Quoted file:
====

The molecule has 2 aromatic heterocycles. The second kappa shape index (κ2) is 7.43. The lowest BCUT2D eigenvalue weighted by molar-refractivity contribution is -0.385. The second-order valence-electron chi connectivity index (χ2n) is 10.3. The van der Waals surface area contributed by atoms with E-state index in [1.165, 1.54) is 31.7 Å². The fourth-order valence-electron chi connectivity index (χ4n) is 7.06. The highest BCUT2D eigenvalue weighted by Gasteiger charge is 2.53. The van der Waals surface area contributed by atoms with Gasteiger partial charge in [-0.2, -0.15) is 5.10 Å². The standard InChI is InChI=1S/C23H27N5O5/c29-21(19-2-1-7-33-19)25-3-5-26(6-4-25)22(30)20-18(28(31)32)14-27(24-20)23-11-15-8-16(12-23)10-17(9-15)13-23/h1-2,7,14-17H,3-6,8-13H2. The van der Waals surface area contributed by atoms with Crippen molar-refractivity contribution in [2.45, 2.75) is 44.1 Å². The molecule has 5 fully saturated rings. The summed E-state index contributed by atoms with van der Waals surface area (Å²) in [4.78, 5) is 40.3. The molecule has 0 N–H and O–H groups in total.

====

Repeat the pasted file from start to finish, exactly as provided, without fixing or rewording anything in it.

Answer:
The molecule has 2 aromatic heterocycles. The second kappa shape index (κ2) is 7.43. The lowest BCUT2D eigenvalue weighted by molar-refractivity contribution is -0.385. The second-order valence-electron chi connectivity index (χ2n) is 10.3. The van der Waals surface area contributed by atoms with E-state index in [1.165, 1.54) is 31.7 Å². The fourth-order valence-electron chi connectivity index (χ4n) is 7.06. The highest BCUT2D eigenvalue weighted by Gasteiger charge is 2.53. The van der Waals surface area contributed by atoms with Gasteiger partial charge in [-0.2, -0.15) is 5.10 Å². The standard InChI is InChI=1S/C23H27N5O5/c29-21(19-2-1-7-33-19)25-3-5-26(6-4-25)22(30)20-18(28(31)32)14-27(24-20)23-11-15-8-16(12-23)10-17(9-15)13-23/h1-2,7,14-17H,3-6,8-13H2. The van der Waals surface area contributed by atoms with Crippen molar-refractivity contribution in [2.45, 2.75) is 44.1 Å². The molecule has 5 fully saturated rings. The summed E-state index contributed by atoms with van der Waals surface area (Å²) in [4.78, 5) is 40.3. The molecule has 0 N–H and O–H groups in total.